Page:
Government taking action to alleviate housing stress
THE prevalence of housing affordability stress has pushed the Federal Government into taking action to find long-term and sustainable solutions.
Ian Winter from the Australian Housing and Urban Research Institute said the affordable housing initiatives outlined in the recent federal budget are aimed at providing dedicated housing, with the rent fixed at a certain discount from the market rate, through not-for-profit community housing providers.
"The budget also included a range of support measures to try and grow the community housing sector and the federal government signalled a renegotiation of the federal/state agreement around affordable housing to try drive new, affordable supply in particular," Mr Winter said.
Another Federal Government initiative to kick-start the building of the dedicated housing is a bond aggregator.
The aggregator is expected to act as a financial intermediary between the community housing providers and the financial institutions. It will raise bonds and sell them to the institutional investors. The funds raised will allow the aggregator to set up cheaper financing options so that it can lend to the housing providers on a long-term basis and at cheaper rates than the banks are offering.
These initiatives have been driven by the government having to face the facts that while some 84% of over 65 year olds are in their own homes, the remaining 16% are caught up in the growing crisis of housing affordability.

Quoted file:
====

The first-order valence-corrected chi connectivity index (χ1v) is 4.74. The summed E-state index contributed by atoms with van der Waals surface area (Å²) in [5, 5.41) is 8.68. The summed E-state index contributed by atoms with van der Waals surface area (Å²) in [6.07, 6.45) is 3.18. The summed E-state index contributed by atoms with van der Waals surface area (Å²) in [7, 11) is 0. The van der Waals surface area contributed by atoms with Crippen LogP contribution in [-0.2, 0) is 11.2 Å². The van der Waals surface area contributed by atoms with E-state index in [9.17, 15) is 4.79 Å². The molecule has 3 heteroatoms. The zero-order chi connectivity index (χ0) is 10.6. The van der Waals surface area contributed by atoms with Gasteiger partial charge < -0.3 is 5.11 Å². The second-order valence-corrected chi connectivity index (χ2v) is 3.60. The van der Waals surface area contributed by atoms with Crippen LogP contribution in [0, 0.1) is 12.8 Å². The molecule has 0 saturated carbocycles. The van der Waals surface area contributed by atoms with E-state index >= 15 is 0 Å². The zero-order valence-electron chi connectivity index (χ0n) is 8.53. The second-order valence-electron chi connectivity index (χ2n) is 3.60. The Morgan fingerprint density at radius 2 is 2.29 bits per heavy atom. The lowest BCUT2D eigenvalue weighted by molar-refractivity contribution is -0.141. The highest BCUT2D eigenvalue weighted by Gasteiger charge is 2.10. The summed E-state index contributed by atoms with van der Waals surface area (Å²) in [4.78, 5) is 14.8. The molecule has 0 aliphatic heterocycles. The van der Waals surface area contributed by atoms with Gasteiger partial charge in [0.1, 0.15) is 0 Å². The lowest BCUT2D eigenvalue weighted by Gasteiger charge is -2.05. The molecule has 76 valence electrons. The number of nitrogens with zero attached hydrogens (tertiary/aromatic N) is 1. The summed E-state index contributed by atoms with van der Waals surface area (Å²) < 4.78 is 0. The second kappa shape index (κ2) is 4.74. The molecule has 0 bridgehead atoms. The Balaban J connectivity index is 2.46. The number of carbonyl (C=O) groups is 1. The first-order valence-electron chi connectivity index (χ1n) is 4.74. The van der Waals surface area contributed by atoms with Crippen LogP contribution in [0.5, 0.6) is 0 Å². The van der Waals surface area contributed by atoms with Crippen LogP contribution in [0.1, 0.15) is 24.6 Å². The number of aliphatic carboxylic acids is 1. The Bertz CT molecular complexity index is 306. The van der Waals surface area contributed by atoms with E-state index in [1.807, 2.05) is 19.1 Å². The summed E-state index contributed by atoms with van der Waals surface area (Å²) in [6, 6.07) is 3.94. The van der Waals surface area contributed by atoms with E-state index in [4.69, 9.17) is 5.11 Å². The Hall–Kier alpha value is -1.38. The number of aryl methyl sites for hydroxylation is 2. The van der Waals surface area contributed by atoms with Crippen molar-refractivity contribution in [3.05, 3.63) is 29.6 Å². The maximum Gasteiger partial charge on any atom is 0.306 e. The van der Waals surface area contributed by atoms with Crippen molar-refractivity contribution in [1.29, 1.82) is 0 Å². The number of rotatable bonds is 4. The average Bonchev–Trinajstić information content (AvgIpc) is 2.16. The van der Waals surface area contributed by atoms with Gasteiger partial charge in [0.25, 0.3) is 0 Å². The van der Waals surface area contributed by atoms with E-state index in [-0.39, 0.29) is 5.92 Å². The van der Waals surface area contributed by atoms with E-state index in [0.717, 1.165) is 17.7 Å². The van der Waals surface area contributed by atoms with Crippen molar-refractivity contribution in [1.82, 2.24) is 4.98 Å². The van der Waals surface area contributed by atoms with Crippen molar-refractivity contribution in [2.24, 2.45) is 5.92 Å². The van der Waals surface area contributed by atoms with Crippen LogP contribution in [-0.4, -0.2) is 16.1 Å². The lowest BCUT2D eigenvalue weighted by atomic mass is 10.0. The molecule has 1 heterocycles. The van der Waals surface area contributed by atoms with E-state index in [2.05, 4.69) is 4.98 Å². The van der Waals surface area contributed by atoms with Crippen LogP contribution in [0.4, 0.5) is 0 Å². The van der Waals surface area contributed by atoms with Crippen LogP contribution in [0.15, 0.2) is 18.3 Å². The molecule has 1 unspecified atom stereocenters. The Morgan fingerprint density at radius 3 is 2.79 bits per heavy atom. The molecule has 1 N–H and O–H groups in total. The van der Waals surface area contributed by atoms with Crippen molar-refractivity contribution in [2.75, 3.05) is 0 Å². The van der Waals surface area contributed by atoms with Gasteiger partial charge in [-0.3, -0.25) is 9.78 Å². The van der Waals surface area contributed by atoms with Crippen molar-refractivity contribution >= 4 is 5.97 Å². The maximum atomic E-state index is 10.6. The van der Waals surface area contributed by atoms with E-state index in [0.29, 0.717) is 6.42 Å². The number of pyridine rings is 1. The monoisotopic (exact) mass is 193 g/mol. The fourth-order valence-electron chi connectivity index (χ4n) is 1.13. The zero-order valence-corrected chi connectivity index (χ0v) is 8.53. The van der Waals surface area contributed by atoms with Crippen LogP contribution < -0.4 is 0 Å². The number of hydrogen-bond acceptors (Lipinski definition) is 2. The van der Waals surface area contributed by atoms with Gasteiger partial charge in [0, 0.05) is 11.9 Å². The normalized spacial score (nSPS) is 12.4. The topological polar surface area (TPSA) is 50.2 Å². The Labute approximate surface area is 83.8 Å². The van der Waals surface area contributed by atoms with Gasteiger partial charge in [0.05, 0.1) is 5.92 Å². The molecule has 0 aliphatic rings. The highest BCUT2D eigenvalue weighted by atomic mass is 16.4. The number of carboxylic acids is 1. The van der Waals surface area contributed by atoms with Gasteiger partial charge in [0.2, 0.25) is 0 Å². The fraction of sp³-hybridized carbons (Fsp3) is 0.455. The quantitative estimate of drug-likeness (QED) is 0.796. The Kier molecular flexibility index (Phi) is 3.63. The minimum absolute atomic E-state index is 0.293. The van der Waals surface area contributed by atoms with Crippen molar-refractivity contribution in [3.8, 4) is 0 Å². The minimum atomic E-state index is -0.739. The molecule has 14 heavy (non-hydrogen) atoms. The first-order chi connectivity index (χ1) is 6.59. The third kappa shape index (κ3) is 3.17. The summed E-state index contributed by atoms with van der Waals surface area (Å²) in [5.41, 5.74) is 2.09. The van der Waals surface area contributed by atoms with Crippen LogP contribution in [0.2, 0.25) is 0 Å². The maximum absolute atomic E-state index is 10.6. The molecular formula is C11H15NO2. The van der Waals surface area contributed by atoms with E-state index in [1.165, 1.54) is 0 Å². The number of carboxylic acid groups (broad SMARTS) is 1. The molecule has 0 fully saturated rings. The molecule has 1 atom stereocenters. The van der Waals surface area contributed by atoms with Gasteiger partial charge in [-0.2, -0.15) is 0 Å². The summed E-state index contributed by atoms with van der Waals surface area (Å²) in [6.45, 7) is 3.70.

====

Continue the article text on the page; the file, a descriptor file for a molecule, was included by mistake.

"Only 6% of over 65s are private renters, but a high proportion of them, some 68%, are in housing affordability stress which basically means they're on a low income and they are paying more than 40% of that income on housing costs," Mr Winter said.
"About 5% of them are public tenants with security of tenure and the rent charged at 25% of their income. But for the private renters, it's a different matter."
At the last Census count, there were also about 6,000 people aged over 65 who are homeless.
"About a third of them are in boarding houses, a quarter couch surfing and moving around, about a fifth are severely overcrowded and about one tenth are sleeping rough," Mr Winter said.
"It's a significant concern and a big issue for homelessness services to expand the size and scope of their services to try and meet some of that need.
"One consequence of the very high level of housing affordability stress is reflected in the homeless numbers."
Since there is little chance that those older Australians in private rentals are likely to turn around and buy a home, their next option is to join the long public housing waiting list.
But, it's the lack of public housing that is causing the greatest headache.
There is a continual growth of high and medium density apartment living supply in the urban and urban-fringe areas, but Mr Winter highlighted, the pricing of this housing has been skewed to the expensive end of the affordability spectrum.
"This is why the Federal and state governments initiatives are trying to bridge the gap between full-on public housing and where the market is providing to try to create this new segment of affordable, rental accommodation," he said.
However, Mr Winter expects it could be 10 or more years before we see significant growth in dedicated affordable housing.